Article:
Planning – do I need it?
Have you ever thought about why all larger companies have planning and controlling? Is it because they don’t know how to employ their employees, or does it have a deeper reason? If we ask our smaller clients, they often say: “That’s what I have in mind” or “My bank account is my planning”. But shouldn’t we, especially in times when things are becoming more complex due to reductions, deferrals and loss of sales, not take these large companies as a role model? At some point the limit of what you can plan in your head is reached. Further necessities of planning are:
- Written planning creates security, especially when scenarios are presented.
- A written planning sometimes already points out options for action.
- A written plan can be compared with the actual figures.
- A written plan creates certainty in the question of the company’s continuation.
- The bank wants a written plan when it comes to granting loans.
- Or think of a company sale: A written plan is the basis for a company valuation.
We could go on, but let’s leave it at these examples.
In a written plan, you deal intensively with your company. You consider where your company should develop, which sales lines you already have or want to have. You define goals. You deal with your work-life balance. Simply put, you are working ON your company and ON your life. Because your company is undoubtedly one of your most important goals in life.
But what is planning? How many years must be planned? Is it enough to plan on an annual basis or does it have to be planned on a monthly basis? How accurate must planning be? What if it doesn’t work out that way later on?
f you google “planning”, you will often find the following definition:
“Planning is the mental anticipation of future action by weighing up different alternatives for action and making decisions for the most favorable path.”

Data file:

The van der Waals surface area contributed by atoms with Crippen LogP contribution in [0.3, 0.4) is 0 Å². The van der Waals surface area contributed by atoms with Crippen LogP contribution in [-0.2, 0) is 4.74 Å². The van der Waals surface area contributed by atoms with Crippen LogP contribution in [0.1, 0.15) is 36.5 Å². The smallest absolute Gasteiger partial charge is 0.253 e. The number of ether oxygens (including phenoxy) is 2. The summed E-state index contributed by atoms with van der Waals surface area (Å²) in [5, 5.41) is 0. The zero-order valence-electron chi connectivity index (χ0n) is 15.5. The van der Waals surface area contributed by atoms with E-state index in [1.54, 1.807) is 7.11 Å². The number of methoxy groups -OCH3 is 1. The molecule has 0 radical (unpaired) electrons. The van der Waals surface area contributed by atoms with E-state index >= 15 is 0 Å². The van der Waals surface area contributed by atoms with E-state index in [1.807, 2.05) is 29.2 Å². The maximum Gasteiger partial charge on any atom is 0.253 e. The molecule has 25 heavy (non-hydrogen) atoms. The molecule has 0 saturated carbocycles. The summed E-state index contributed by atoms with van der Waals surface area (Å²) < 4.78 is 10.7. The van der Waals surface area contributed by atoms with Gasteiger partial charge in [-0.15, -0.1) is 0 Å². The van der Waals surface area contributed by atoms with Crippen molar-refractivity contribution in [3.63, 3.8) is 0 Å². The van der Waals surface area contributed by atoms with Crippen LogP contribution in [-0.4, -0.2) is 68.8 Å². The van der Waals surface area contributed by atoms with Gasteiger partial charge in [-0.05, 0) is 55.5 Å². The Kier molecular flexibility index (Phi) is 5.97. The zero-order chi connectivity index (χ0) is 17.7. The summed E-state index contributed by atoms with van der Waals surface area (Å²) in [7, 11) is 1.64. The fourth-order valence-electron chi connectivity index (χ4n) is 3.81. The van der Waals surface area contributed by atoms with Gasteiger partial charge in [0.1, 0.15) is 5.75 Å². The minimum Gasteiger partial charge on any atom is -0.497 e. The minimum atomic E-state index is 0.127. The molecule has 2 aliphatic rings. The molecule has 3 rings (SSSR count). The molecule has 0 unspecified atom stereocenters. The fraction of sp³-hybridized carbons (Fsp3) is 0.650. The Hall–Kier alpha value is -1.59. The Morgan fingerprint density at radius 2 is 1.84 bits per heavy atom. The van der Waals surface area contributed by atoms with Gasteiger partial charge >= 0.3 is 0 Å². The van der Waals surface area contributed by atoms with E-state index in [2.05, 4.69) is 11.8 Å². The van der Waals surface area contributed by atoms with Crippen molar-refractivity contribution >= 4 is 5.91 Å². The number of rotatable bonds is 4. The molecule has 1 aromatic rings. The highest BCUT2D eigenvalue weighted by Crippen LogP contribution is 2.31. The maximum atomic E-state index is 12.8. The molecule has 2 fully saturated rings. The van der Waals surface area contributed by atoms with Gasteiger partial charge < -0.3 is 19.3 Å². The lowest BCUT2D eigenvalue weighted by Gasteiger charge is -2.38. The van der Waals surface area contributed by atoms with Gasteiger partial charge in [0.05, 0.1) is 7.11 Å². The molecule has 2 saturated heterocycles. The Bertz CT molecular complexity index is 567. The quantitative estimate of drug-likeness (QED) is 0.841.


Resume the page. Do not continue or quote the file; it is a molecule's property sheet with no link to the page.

This definition reminds me a lot of a hiking map. There, too, I look at the path I take to reach my destination. Which companions do I have, to whom I have to adapt the route, which alternative routes, or sometimes: What shortcuts are there?
Let us now look at a concrete planning. Depending on the occasion, the planning covers several years, as in a company valuation, or only a short period of time, as in the current corona crisis, for example, when the question is asked: “If sales fell to zero again tomorrow, how long would my company survive? You want to do the math? Go ahead. You plan the costs incurred and calculate them down to an average. Then calculate the amount available from all bank accounts and lines of credit. In the last step, divide the available amount by the average monthly costs. Now you have reached the financial reach, i.e. the number of months your company could survive without help and without turnover.
There are many people who are perfectionists. That’s an excellent quality in itself. But you’ll get lost in the planning. The perfectionists know that, and that’s why they often don’t even start planning. Dear reader, if you are also such a perfectionist, then that is basically great. But please: Plan anyway! No single planning is implemented in exactly the same way. It is the task of controlling to determine, analyse and counteract planning deviations and perhaps draw up a new plan. But the first step is always the first planning.
The type of planning depends on the purpose and purpose of the planning, as does the planning depth and number of years. Sometimes only one yield planning is necessary. Namely, if you only want to have a target/actual comparison or, as in the example above, calculate the financial range of coverage. In most cases, however, integrated revenue and liquidity planning will be necessary. Especially if you want to discuss credit requirements with the bank. This is because here the question is how much liquidity the company needs. To do this, however, one must first create a revenue plan from which the liquidity plan can be derived directly. This reads as if it were child’s play. In fact, there are a number of possible positions that need to be considered and discussed.
The perfectionists will probably turn the pages quickly now, because this seems to take too much time. Yes, you can get lost in planning. And no: as an accountant firm we are at your side and plan with you. To stay with the example of the hiking map: the planning will have the scale you need to clearly see the path for your business. Because you, as the boss, need to know where you want it to go. Talk to us, we will help you!